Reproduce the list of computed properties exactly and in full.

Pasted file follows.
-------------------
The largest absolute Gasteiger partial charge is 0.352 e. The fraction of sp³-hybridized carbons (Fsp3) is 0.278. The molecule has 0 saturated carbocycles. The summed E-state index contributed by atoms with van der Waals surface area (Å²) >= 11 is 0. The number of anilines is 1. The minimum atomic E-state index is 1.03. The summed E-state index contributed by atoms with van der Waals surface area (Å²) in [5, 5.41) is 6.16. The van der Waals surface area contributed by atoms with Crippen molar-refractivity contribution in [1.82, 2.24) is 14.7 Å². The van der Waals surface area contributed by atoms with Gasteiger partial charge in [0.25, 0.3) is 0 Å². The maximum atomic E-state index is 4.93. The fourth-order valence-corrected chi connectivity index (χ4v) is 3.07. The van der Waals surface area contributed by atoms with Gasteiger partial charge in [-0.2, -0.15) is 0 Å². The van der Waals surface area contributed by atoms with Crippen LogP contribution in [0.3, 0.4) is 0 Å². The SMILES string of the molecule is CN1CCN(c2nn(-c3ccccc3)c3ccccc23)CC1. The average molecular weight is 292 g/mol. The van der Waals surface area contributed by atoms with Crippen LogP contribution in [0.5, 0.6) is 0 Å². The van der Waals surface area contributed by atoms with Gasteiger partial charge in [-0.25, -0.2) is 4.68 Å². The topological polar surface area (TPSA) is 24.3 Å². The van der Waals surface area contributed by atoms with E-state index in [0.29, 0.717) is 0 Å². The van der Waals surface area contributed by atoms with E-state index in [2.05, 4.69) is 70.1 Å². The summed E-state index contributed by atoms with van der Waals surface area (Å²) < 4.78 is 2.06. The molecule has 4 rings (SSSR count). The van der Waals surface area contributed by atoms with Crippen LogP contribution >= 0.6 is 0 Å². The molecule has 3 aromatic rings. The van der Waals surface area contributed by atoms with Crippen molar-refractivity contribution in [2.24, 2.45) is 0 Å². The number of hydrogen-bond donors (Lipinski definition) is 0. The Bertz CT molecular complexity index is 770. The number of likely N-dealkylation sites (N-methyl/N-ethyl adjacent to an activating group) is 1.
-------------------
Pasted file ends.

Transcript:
The largest absolute Gasteiger partial charge is 0.352 e. The fraction of sp³-hybridized carbons (Fsp3) is 0.278. The molecule has 0 saturated carbocycles. The summed E-state index contributed by atoms with van der Waals surface area (Å²) >= 11 is 0. The number of anilines is 1. The minimum atomic E-state index is 1.03. The summed E-state index contributed by atoms with van der Waals surface area (Å²) in [5, 5.41) is 6.16. The van der Waals surface area contributed by atoms with Crippen molar-refractivity contribution in [1.82, 2.24) is 14.7 Å². The van der Waals surface area contributed by atoms with Gasteiger partial charge in [0.25, 0.3) is 0 Å². The maximum atomic E-state index is 4.93. The fourth-order valence-corrected chi connectivity index (χ4v) is 3.07. The van der Waals surface area contributed by atoms with Gasteiger partial charge in [-0.2, -0.15) is 0 Å². The van der Waals surface area contributed by atoms with Crippen LogP contribution in [0.3, 0.4) is 0 Å². The SMILES string of the molecule is CN1CCN(c2nn(-c3ccccc3)c3ccccc23)CC1. The average molecular weight is 292 g/mol. The van der Waals surface area contributed by atoms with Crippen LogP contribution in [0.5, 0.6) is 0 Å². The van der Waals surface area contributed by atoms with Gasteiger partial charge in [-0.25, -0.2) is 4.68 Å². The topological polar surface area (TPSA) is 24.3 Å². The van der Waals surface area contributed by atoms with E-state index in [0.29, 0.717) is 0 Å². The van der Waals surface area contributed by atoms with E-state index in [2.05, 4.69) is 70.1 Å². The summed E-state index contributed by atoms with van der Waals surface area (Å²) < 4.78 is 2.06. The molecule has 4 rings (SSSR count). The van der Waals surface area contributed by atoms with Crippen LogP contribution >= 0.6 is 0 Å². The molecule has 3 aromatic rings. The van der Waals surface area contributed by atoms with Crippen molar-refractivity contribution in [2.24, 2.45) is 0 Å². The number of hydrogen-bond donors (Lipinski definition) is 0. The Bertz CT molecular complexity index is 770. The number of likely N-dealkylation sites (N-methyl/N-ethyl adjacent to an activating group) is 1.